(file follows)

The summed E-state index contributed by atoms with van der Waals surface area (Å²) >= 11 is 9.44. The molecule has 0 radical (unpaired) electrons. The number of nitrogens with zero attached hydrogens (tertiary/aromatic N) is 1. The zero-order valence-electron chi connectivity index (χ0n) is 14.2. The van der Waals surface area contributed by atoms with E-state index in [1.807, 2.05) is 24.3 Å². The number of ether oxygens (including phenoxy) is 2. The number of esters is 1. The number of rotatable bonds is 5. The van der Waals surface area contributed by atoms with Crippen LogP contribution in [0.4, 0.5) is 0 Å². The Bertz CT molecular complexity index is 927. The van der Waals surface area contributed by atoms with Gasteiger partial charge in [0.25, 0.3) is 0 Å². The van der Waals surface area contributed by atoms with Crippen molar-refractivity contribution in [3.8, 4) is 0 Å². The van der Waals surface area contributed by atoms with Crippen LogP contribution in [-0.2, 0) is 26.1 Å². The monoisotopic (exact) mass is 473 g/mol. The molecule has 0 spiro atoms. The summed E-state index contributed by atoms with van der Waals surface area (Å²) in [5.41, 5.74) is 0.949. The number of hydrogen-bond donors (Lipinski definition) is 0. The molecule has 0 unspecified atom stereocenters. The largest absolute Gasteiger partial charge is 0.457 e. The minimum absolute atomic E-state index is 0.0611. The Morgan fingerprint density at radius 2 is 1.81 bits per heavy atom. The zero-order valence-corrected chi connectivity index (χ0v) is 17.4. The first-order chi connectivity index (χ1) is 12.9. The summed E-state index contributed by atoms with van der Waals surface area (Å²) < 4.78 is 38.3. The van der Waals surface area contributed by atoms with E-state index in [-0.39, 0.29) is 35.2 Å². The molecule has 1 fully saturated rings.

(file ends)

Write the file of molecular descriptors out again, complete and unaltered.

The summed E-state index contributed by atoms with van der Waals surface area (Å²) >= 11 is 9.44. The molecule has 0 radical (unpaired) electrons. The number of nitrogens with zero attached hydrogens (tertiary/aromatic N) is 1. The zero-order valence-electron chi connectivity index (χ0n) is 14.2. The van der Waals surface area contributed by atoms with E-state index in [1.807, 2.05) is 24.3 Å². The number of ether oxygens (including phenoxy) is 2. The number of esters is 1. The number of rotatable bonds is 5. The van der Waals surface area contributed by atoms with Crippen LogP contribution in [0.4, 0.5) is 0 Å². The Bertz CT molecular complexity index is 927. The van der Waals surface area contributed by atoms with Gasteiger partial charge in [0.25, 0.3) is 0 Å². The van der Waals surface area contributed by atoms with Crippen molar-refractivity contribution in [3.8, 4) is 0 Å². The van der Waals surface area contributed by atoms with Crippen LogP contribution in [-0.2, 0) is 26.1 Å². The monoisotopic (exact) mass is 473 g/mol. The molecule has 0 spiro atoms. The summed E-state index contributed by atoms with van der Waals surface area (Å²) in [5.41, 5.74) is 0.949. The number of hydrogen-bond donors (Lipinski definition) is 0. The molecule has 0 unspecified atom stereocenters. The largest absolute Gasteiger partial charge is 0.457 e. The minimum absolute atomic E-state index is 0.0611. The Morgan fingerprint density at radius 2 is 1.81 bits per heavy atom. The zero-order valence-corrected chi connectivity index (χ0v) is 17.4. The first-order chi connectivity index (χ1) is 12.9. The summed E-state index contributed by atoms with van der Waals surface area (Å²) < 4.78 is 38.3. The van der Waals surface area contributed by atoms with E-state index in [-0.39, 0.29) is 35.2 Å². The molecule has 1 fully saturated rings.